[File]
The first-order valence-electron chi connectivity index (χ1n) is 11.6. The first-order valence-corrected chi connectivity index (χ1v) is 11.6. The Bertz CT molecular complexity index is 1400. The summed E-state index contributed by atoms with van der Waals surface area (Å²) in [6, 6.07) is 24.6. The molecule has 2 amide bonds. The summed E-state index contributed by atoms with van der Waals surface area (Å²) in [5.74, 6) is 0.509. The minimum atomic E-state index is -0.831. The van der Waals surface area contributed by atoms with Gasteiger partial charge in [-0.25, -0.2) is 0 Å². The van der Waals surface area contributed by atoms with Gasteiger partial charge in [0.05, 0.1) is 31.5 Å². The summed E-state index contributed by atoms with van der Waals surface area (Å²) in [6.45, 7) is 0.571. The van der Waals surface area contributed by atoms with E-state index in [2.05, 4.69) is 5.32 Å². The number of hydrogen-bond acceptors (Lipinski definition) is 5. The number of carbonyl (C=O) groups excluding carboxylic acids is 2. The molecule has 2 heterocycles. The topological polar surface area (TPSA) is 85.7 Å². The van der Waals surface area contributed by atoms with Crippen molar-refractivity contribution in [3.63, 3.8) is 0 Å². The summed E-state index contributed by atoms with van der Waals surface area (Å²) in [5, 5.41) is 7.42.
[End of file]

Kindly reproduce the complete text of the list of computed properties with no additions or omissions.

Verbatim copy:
The first-order valence-electron chi connectivity index (χ1n) is 11.6. The first-order valence-corrected chi connectivity index (χ1v) is 11.6. The Bertz CT molecular complexity index is 1400. The summed E-state index contributed by atoms with van der Waals surface area (Å²) in [6, 6.07) is 24.6. The molecule has 2 amide bonds. The summed E-state index contributed by atoms with van der Waals surface area (Å²) in [5.74, 6) is 0.509. The minimum atomic E-state index is -0.831. The van der Waals surface area contributed by atoms with Gasteiger partial charge in [-0.25, -0.2) is 0 Å². The van der Waals surface area contributed by atoms with Gasteiger partial charge in [0.05, 0.1) is 31.5 Å². The summed E-state index contributed by atoms with van der Waals surface area (Å²) in [6.45, 7) is 0.571. The van der Waals surface area contributed by atoms with E-state index in [2.05, 4.69) is 5.32 Å². The number of hydrogen-bond acceptors (Lipinski definition) is 5. The number of carbonyl (C=O) groups excluding carboxylic acids is 2. The molecule has 2 heterocycles. The topological polar surface area (TPSA) is 85.7 Å². The van der Waals surface area contributed by atoms with Crippen molar-refractivity contribution in [3.63, 3.8) is 0 Å². The summed E-state index contributed by atoms with van der Waals surface area (Å²) in [5, 5.41) is 7.42.